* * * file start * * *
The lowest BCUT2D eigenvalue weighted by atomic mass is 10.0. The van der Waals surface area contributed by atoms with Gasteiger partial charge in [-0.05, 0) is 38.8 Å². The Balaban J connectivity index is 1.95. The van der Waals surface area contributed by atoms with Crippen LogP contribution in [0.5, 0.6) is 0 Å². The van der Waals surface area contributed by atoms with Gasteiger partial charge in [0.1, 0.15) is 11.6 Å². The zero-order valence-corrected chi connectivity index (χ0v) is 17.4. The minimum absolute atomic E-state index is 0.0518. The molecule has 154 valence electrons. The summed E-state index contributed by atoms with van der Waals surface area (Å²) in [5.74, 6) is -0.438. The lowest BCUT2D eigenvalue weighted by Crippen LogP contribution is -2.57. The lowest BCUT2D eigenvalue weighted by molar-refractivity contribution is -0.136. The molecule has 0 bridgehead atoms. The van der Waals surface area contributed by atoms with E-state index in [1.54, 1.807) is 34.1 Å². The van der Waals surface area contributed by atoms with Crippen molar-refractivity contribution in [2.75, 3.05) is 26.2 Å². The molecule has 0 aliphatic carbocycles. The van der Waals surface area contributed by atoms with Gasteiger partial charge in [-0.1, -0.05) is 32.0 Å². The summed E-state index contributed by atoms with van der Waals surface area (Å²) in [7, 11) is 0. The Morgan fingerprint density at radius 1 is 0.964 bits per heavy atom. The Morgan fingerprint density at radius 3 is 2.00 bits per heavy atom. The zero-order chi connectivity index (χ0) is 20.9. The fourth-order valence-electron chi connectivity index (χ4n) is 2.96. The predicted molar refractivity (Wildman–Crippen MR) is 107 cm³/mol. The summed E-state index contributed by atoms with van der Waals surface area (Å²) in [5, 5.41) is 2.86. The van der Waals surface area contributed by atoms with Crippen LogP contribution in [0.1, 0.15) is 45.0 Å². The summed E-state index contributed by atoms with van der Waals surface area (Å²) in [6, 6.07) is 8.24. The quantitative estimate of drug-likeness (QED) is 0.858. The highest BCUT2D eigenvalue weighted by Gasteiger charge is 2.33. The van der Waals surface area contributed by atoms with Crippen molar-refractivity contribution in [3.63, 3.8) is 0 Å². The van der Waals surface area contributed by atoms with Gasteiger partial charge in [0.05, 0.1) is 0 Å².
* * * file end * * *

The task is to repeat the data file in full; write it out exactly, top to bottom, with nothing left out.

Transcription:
The lowest BCUT2D eigenvalue weighted by atomic mass is 10.0. The van der Waals surface area contributed by atoms with Gasteiger partial charge in [-0.05, 0) is 38.8 Å². The Balaban J connectivity index is 1.95. The van der Waals surface area contributed by atoms with Crippen LogP contribution in [0.5, 0.6) is 0 Å². The van der Waals surface area contributed by atoms with Gasteiger partial charge in [0.1, 0.15) is 11.6 Å². The zero-order valence-corrected chi connectivity index (χ0v) is 17.4. The minimum absolute atomic E-state index is 0.0518. The molecule has 154 valence electrons. The summed E-state index contributed by atoms with van der Waals surface area (Å²) in [5.74, 6) is -0.438. The lowest BCUT2D eigenvalue weighted by Crippen LogP contribution is -2.57. The lowest BCUT2D eigenvalue weighted by molar-refractivity contribution is -0.136. The molecule has 0 bridgehead atoms. The van der Waals surface area contributed by atoms with E-state index in [1.54, 1.807) is 34.1 Å². The van der Waals surface area contributed by atoms with Crippen molar-refractivity contribution in [2.75, 3.05) is 26.2 Å². The molecule has 0 aliphatic carbocycles. The van der Waals surface area contributed by atoms with Gasteiger partial charge in [-0.1, -0.05) is 32.0 Å². The summed E-state index contributed by atoms with van der Waals surface area (Å²) in [7, 11) is 0. The Morgan fingerprint density at radius 1 is 0.964 bits per heavy atom. The Morgan fingerprint density at radius 3 is 2.00 bits per heavy atom. The zero-order chi connectivity index (χ0) is 20.9. The fourth-order valence-electron chi connectivity index (χ4n) is 2.96. The predicted molar refractivity (Wildman–Crippen MR) is 107 cm³/mol. The summed E-state index contributed by atoms with van der Waals surface area (Å²) in [5, 5.41) is 2.86. The van der Waals surface area contributed by atoms with Crippen LogP contribution in [0.1, 0.15) is 45.0 Å². The summed E-state index contributed by atoms with van der Waals surface area (Å²) in [6, 6.07) is 8.24. The quantitative estimate of drug-likeness (QED) is 0.858. The highest BCUT2D eigenvalue weighted by Gasteiger charge is 2.33. The van der Waals surface area contributed by atoms with Crippen molar-refractivity contribution in [3.63, 3.8) is 0 Å². The van der Waals surface area contributed by atoms with Gasteiger partial charge in [0.05, 0.1) is 0 Å².